This narrow canyon marks a remote and perilous section of a road traveled from San Antonio to El Paso and on to California following the Gold Rush of the 1840s. Adding to the hardships of a journey that took several weeks, this particular area was notorious for wild animal attacks and raids by Native Americans and highwaymen. Also known as Dead Man's Run, the feature was named by 1849; an ambush on a Dr. Lyon's wagon train that year ended with two teamsters and an unknown number of Indians dead. In 1850, a group met a similar fate when they turned back from Beaver Lake (25 mi. N) and passed through here en route to San Antonio for supplies. Four teamsters were killed in the encounter.
The U.S. Army attempted to protect travelers on the hazardous road. When forts Clark (60 mi. SE) and Inge (90 mi. SE) proved to be too remote, the army established Camp Hudson on the Devils River 10 miles north of here in 1857. However, dangerous conditions continued for many years. In A Texas Pioneer, freighter August Santleben (1845-1911) enumerated several dozen civilians and soldiers killed along the trail, including five members of the Amlung family and seven others who perished here one day in 1858. The pass was considered dangerous as late as the early 1880s. Santleben chronicled several deaths in the area over a 40-year period, totaling nearly 400 in southwest Texas.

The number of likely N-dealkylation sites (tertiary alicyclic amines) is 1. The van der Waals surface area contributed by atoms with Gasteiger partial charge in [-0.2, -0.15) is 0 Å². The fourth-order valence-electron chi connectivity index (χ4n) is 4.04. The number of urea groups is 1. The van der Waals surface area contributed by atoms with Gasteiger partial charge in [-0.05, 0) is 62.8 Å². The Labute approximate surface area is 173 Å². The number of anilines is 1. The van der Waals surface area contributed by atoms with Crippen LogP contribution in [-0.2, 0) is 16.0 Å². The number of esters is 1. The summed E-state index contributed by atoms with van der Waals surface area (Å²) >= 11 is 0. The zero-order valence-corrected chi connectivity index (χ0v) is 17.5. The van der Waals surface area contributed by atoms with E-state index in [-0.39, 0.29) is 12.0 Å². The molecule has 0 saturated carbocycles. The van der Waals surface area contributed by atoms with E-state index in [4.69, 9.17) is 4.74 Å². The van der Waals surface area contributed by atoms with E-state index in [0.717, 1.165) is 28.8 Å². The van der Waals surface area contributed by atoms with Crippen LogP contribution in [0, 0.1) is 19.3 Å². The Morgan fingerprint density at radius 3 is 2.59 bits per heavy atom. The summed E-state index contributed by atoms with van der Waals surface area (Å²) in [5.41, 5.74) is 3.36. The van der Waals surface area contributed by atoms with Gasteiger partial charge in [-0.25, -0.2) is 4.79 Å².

Two similar topographic names nearby recall the risks of 19th century travel. Dead Man's Creek rises two miles southwest of this site and flows southeast to the Devils River, while Dead Man's Canyon begins a mile to the northeast and runs west to the Pecos. This path that later became a stage route to Ozona and then State Highway 163 is today remembered as a treacherous frontier road.